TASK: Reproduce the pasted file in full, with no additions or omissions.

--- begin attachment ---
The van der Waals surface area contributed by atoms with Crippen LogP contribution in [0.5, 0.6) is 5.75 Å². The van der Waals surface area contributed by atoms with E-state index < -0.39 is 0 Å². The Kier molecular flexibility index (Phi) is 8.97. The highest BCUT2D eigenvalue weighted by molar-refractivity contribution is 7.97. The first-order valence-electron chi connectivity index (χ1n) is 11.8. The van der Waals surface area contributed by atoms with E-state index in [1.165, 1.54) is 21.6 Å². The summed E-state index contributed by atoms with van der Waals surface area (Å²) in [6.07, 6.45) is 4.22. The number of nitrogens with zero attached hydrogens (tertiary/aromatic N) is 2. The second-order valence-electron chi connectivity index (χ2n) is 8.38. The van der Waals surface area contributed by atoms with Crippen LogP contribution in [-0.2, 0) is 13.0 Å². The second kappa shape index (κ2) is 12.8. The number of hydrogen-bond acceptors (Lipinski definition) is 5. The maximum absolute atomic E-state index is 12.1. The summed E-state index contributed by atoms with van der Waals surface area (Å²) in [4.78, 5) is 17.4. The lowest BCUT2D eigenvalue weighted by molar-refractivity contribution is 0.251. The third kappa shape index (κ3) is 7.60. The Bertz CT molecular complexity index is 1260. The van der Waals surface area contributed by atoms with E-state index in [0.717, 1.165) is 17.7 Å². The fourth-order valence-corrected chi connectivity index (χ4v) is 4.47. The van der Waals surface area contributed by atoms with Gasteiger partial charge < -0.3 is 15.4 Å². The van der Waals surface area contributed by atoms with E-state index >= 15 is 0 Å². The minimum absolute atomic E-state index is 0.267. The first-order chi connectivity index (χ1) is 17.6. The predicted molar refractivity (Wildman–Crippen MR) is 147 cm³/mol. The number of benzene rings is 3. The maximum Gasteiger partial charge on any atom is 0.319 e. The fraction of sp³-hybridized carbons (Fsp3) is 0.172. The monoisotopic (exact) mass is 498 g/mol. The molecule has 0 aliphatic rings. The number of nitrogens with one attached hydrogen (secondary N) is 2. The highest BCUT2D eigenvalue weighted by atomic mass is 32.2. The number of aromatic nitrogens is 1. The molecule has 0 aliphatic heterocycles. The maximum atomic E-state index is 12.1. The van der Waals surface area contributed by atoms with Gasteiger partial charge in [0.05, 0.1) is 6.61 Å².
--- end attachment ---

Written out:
The van der Waals surface area contributed by atoms with Crippen LogP contribution in [0.5, 0.6) is 5.75 Å². The van der Waals surface area contributed by atoms with E-state index < -0.39 is 0 Å². The Kier molecular flexibility index (Phi) is 8.97. The highest BCUT2D eigenvalue weighted by molar-refractivity contribution is 7.97. The first-order valence-electron chi connectivity index (χ1n) is 11.8. The van der Waals surface area contributed by atoms with E-state index in [1.165, 1.54) is 21.6 Å². The summed E-state index contributed by atoms with van der Waals surface area (Å²) in [6.07, 6.45) is 4.22. The number of nitrogens with zero attached hydrogens (tertiary/aromatic N) is 2. The second-order valence-electron chi connectivity index (χ2n) is 8.38. The van der Waals surface area contributed by atoms with Crippen LogP contribution in [-0.2, 0) is 13.0 Å². The second kappa shape index (κ2) is 12.8. The number of hydrogen-bond acceptors (Lipinski definition) is 5. The maximum absolute atomic E-state index is 12.1. The summed E-state index contributed by atoms with van der Waals surface area (Å²) in [4.78, 5) is 17.4. The lowest BCUT2D eigenvalue weighted by molar-refractivity contribution is 0.251. The third kappa shape index (κ3) is 7.60. The Bertz CT molecular complexity index is 1260. The van der Waals surface area contributed by atoms with E-state index in [0.717, 1.165) is 17.7 Å². The fourth-order valence-corrected chi connectivity index (χ4v) is 4.47. The van der Waals surface area contributed by atoms with Gasteiger partial charge < -0.3 is 15.4 Å². The van der Waals surface area contributed by atoms with E-state index >= 15 is 0 Å². The minimum absolute atomic E-state index is 0.267. The first-order chi connectivity index (χ1) is 17.6. The predicted molar refractivity (Wildman–Crippen MR) is 147 cm³/mol. The number of benzene rings is 3. The maximum Gasteiger partial charge on any atom is 0.319 e. The fraction of sp³-hybridized carbons (Fsp3) is 0.172. The monoisotopic (exact) mass is 498 g/mol. The molecule has 0 aliphatic rings. The number of nitrogens with one attached hydrogen (secondary N) is 2. The highest BCUT2D eigenvalue weighted by atomic mass is 32.2. The number of aromatic nitrogens is 1. The molecule has 0 aliphatic heterocycles. The maximum atomic E-state index is 12.1. The van der Waals surface area contributed by atoms with Gasteiger partial charge in [0.05, 0.1) is 6.61 Å².